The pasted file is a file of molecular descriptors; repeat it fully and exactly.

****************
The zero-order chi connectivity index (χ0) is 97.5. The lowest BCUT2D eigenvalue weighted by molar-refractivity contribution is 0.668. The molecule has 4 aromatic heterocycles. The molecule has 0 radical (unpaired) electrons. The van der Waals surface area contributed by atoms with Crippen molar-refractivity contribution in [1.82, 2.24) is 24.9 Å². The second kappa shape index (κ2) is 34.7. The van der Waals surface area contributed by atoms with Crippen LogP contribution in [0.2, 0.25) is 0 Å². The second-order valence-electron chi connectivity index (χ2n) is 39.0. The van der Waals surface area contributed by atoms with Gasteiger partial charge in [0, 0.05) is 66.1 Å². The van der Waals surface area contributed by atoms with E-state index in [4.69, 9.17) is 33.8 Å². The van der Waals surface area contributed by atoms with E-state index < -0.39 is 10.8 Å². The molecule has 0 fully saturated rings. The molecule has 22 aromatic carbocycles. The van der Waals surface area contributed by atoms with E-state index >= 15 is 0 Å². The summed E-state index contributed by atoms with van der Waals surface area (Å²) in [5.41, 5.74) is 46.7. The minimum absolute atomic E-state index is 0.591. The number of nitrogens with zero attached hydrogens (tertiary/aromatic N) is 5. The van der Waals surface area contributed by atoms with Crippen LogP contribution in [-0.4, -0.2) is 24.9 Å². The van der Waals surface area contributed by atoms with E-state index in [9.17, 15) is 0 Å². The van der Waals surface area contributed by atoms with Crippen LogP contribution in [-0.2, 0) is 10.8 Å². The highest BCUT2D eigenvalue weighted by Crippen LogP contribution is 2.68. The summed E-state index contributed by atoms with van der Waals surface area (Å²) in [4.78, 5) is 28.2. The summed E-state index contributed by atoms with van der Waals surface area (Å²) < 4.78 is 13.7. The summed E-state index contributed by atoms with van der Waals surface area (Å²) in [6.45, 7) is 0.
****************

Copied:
The zero-order chi connectivity index (χ0) is 97.5. The lowest BCUT2D eigenvalue weighted by molar-refractivity contribution is 0.668. The molecule has 4 aromatic heterocycles. The molecule has 0 radical (unpaired) electrons. The van der Waals surface area contributed by atoms with Crippen molar-refractivity contribution in [1.82, 2.24) is 24.9 Å². The second kappa shape index (κ2) is 34.7. The van der Waals surface area contributed by atoms with Crippen LogP contribution in [0.2, 0.25) is 0 Å². The second-order valence-electron chi connectivity index (χ2n) is 39.0. The van der Waals surface area contributed by atoms with Gasteiger partial charge in [0, 0.05) is 66.1 Å². The van der Waals surface area contributed by atoms with E-state index in [4.69, 9.17) is 33.8 Å². The van der Waals surface area contributed by atoms with E-state index < -0.39 is 10.8 Å². The molecule has 0 fully saturated rings. The molecule has 22 aromatic carbocycles. The van der Waals surface area contributed by atoms with E-state index >= 15 is 0 Å². The summed E-state index contributed by atoms with van der Waals surface area (Å²) in [5.41, 5.74) is 46.7. The minimum absolute atomic E-state index is 0.591. The number of nitrogens with zero attached hydrogens (tertiary/aromatic N) is 5. The van der Waals surface area contributed by atoms with Crippen LogP contribution in [-0.4, -0.2) is 24.9 Å². The van der Waals surface area contributed by atoms with E-state index in [9.17, 15) is 0 Å². The van der Waals surface area contributed by atoms with Crippen LogP contribution in [-0.2, 0) is 10.8 Å². The highest BCUT2D eigenvalue weighted by Crippen LogP contribution is 2.68. The summed E-state index contributed by atoms with van der Waals surface area (Å²) in [4.78, 5) is 28.2. The summed E-state index contributed by atoms with van der Waals surface area (Å²) < 4.78 is 13.7. The summed E-state index contributed by atoms with van der Waals surface area (Å²) in [6.45, 7) is 0.